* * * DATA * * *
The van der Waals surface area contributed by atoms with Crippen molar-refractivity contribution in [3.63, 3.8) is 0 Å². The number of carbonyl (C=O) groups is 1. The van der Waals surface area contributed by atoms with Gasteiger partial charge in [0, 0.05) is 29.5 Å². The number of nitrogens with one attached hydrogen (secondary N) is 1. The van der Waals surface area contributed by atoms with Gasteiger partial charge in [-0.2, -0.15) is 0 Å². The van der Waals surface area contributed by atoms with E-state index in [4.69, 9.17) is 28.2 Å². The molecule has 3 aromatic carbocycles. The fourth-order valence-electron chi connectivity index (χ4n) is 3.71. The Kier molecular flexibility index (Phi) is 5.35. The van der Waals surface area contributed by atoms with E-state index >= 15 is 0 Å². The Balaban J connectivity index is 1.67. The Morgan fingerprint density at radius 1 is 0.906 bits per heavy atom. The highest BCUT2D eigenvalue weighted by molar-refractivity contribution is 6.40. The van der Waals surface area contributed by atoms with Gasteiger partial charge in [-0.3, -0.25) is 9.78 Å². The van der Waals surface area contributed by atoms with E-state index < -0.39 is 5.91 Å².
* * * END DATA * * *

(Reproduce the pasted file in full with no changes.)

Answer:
The van der Waals surface area contributed by atoms with Crippen molar-refractivity contribution in [3.63, 3.8) is 0 Å². The number of carbonyl (C=O) groups is 1. The van der Waals surface area contributed by atoms with Gasteiger partial charge in [0, 0.05) is 29.5 Å². The number of nitrogens with one attached hydrogen (secondary N) is 1. The van der Waals surface area contributed by atoms with Gasteiger partial charge in [-0.2, -0.15) is 0 Å². The van der Waals surface area contributed by atoms with E-state index in [4.69, 9.17) is 28.2 Å². The molecule has 3 aromatic carbocycles. The fourth-order valence-electron chi connectivity index (χ4n) is 3.71. The Kier molecular flexibility index (Phi) is 5.35. The van der Waals surface area contributed by atoms with E-state index >= 15 is 0 Å². The Balaban J connectivity index is 1.67. The Morgan fingerprint density at radius 1 is 0.906 bits per heavy atom. The highest BCUT2D eigenvalue weighted by molar-refractivity contribution is 6.40. The van der Waals surface area contributed by atoms with Gasteiger partial charge in [-0.3, -0.25) is 9.78 Å². The van der Waals surface area contributed by atoms with E-state index < -0.39 is 5.91 Å².